Direct AccessI have tried expressing my love for Direct Access before.  Really, its hard to describe until you’ve tried it.  However, Andrea was smart enough to include an automatic logging feature in the newest version, which demonstrates exactly how much time it saves you.  (Memo to self: scrape user accounts for Kalzumeus, generate similar ROI-proving eyecandy, and put at the top of the Upgrade Your Account screen.  Its brilliantly simple salesmanship.)  For me, that number is scary.  Lets focus on yesterday, shall we.  Here is a shot of Direct Access on my home computer, which was on yesterday from 7 PM when I got home to 2 AM.  Of that, 3 solid hours was programming time, after doing battle with SVN fruitlessly for far, far too long. 

During programming time, I’m typically opening folders and programs left, right, and center.  Copy this to there, grab the backup of that, nuke those sources, where the heck was my Rails API reference, need to open Thunderbird to retrieve my SVN password, that sort of thing.  Apparently I do this more commonly than I had thought:

Direct Access Stats

I generally estimate 20 seconds to accomplish any random opening from staring at my IDE window.  For example, to get to the Rails API, that would generally be Start -> Internet Explorer  -> Google (my home page) -> Rails API -> I’m Feeling Lucky.  (Why type as opposed to using my bookmark?  Faster, less requirement for right hand, gets autocomplete.)  Given the need to take my hands off the keyboard and the lingering pain in my right hand, thats a good twenty seconds.

Well, thats a bit shorter, isn’t it. 

rrrTAB (used to be railsTAB, but I found myself typing it a lot) gets me a command shell opened to my Rails application directory.  sshTAB gets me a Putty window set to automatically log into the server I’m most frequently using.  All the power of the command line and autocompletion… from anywhere.  Bwahaha.  You can keep your OS X, vim, and bash, I’m puttering around in a deliciously iconoclastic Windows XP… at Unix sysop speeds.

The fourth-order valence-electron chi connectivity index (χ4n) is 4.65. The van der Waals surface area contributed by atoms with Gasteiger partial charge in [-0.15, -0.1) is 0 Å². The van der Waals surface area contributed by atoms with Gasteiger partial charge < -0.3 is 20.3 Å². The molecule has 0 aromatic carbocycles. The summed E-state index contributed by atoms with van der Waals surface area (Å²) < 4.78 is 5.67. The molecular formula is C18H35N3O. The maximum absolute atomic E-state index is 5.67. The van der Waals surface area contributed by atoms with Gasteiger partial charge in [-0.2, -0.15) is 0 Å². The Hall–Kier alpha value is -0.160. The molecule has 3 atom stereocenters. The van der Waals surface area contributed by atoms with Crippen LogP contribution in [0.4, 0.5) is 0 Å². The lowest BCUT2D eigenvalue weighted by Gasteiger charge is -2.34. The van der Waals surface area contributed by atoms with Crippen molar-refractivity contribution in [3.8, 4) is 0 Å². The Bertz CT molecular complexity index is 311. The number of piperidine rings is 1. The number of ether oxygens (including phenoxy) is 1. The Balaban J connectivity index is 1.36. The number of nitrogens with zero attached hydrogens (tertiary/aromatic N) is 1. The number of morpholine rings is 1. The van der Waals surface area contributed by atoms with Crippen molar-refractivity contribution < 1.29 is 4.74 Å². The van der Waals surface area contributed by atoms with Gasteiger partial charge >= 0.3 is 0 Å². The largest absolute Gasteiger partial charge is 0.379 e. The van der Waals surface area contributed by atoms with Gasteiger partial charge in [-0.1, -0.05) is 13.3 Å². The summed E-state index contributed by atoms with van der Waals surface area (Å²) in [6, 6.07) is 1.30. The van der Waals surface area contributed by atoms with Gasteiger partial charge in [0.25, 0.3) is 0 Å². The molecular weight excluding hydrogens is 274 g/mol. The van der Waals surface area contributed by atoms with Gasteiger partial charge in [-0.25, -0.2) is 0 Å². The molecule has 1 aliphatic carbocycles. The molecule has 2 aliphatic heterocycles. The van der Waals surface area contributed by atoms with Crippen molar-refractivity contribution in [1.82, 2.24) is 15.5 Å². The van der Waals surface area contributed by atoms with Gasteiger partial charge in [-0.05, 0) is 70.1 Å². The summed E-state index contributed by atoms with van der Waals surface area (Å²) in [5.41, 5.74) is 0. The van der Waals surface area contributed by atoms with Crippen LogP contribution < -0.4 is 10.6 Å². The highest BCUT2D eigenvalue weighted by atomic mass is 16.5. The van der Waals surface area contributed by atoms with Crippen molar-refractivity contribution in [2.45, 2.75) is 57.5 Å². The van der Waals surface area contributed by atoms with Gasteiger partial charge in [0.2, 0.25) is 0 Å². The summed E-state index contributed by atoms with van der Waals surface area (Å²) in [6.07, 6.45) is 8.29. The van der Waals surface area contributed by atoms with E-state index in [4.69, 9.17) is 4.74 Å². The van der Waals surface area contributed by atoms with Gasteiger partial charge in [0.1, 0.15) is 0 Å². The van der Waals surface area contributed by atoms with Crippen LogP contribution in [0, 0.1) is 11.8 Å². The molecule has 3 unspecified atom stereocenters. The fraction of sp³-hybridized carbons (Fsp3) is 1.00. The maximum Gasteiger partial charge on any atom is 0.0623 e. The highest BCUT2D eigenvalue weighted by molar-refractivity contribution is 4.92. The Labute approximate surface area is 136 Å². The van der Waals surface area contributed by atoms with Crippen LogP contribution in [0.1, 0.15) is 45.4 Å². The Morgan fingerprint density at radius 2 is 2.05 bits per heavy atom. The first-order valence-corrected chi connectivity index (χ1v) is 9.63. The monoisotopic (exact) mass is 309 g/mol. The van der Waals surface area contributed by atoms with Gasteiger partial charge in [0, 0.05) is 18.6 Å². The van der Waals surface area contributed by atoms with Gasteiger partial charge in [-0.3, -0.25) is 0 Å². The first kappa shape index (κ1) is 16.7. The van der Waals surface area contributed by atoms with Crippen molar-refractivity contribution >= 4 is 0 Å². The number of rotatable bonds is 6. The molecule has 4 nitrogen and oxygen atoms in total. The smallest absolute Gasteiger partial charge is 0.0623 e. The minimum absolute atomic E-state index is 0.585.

I also love the autotext for hammering out boilerplate code… that turns out to be a heck of a lot less useful in Ruby than it was in Java, though, since a) I write less boilerplate and b) I’m not sufficiently well versed in the boilerplate to have prepared it as a macro yet.  In Java, on the other hand,  I know I will have to do intconvertTAB again, writing out a try-catch block to surround a very prosaic String to int conversion. 

try {

replaceMe = Integer.parseInt(cursorStartsHereAfterIHitTab);

} catch (NumberFormatException e) {

// Handle if string was passed by user, safe to ignore if string came internally.


The third time I type the same freaking snippet out it goes in Direct Access with a memorable abbreviation.   I have twenty of them for Java now, and a few for Rails, mostly for migrations and to act as quick references for syntax. 

You wouldn’t think shaving a few seconds here and a few seconds there would really matter that much, but the stats don’t lie.  A 165 minute programming session was a 180 minute session purely thanks to Direct Access.  Not bad.  I really wish they hadn’t forced me to uninstall my copy at work — “Well, Patrick, you see, we have a new security policy…”  Suit yourself, boss.  I get paid regardless of whether I’m being productive or not at the day job.  When I’m the boss, heck, time spent clicking is time spent not doing more important things.

If you don’t have something like this… get it.  Really.  Its a no brainer. 

As usual, product placements on this blog are 100% uncompensated.  I like it, I use it, it saves me time and money, I blog about it.  I do not solicit, accept, or envision folks giving me money for anything other than the products I sell.